In the wake of the Sandy Hook massacre, many are asking, did shooter Adam Lanza's genes make him a murderer?
In an opinion piece for the Hartford Courant, Nathaniel Comfort, associate professor in the Institute of the History of Medicine at Johns Hopkins, writes that in principle, genetics could identify a biological defect that could explain Lanza's shooting rampage. The problem, however, is that an accurate genetic explanation isn't simple—it would not pinpoint a single gene but would involve a complex profile of genes acting in combination with environmental factors:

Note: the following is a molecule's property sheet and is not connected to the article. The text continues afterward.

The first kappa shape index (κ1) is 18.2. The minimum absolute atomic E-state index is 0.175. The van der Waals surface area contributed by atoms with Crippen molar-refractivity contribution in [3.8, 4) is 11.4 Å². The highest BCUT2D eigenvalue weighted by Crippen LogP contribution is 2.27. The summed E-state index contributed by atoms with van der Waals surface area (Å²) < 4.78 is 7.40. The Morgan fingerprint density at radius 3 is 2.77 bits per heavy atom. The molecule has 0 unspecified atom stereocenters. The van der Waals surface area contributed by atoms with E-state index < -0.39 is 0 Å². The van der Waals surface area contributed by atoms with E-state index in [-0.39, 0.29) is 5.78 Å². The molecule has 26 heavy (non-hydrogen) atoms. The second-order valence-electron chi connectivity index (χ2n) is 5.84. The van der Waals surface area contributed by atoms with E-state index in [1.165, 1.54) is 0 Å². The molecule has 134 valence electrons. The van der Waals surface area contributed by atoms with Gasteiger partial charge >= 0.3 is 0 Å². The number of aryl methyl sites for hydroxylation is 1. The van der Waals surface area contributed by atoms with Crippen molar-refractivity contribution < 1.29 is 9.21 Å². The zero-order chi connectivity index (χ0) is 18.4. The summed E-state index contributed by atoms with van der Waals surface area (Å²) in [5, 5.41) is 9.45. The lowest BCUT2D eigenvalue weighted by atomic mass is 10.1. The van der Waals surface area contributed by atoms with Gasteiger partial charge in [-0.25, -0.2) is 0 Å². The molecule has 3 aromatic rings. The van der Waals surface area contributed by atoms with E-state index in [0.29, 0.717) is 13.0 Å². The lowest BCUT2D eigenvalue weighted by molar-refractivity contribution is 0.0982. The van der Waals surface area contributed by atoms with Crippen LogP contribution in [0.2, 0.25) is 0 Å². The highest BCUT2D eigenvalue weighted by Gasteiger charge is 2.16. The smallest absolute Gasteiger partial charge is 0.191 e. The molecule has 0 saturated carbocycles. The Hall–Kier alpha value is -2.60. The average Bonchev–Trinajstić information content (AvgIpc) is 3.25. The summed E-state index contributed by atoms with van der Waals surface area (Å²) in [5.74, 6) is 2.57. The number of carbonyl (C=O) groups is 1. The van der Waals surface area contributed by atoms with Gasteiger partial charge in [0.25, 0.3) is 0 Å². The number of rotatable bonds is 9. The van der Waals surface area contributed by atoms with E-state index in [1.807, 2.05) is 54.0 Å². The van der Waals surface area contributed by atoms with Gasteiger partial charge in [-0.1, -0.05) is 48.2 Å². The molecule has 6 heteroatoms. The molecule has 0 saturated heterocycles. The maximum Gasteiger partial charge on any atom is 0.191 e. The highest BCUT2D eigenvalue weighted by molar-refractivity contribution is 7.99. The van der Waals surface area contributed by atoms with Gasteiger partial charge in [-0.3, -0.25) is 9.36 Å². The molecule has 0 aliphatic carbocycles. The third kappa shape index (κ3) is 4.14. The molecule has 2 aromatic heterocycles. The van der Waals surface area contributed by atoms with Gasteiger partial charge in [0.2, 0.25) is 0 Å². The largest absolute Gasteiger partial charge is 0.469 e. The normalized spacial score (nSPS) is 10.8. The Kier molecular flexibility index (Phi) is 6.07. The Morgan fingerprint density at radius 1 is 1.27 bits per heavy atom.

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Genetic science is well past the days of single genes for complex behaviors. The news media, however, are not. One blog asked, "Did Adam Lanza's genes make him a murderer?" The impression persists that, if we boil it down far enough, complex, nuanced, 21st-century genetics can provide our craving for simple, fundamental explanations as to why the incomprehensible continues to happen.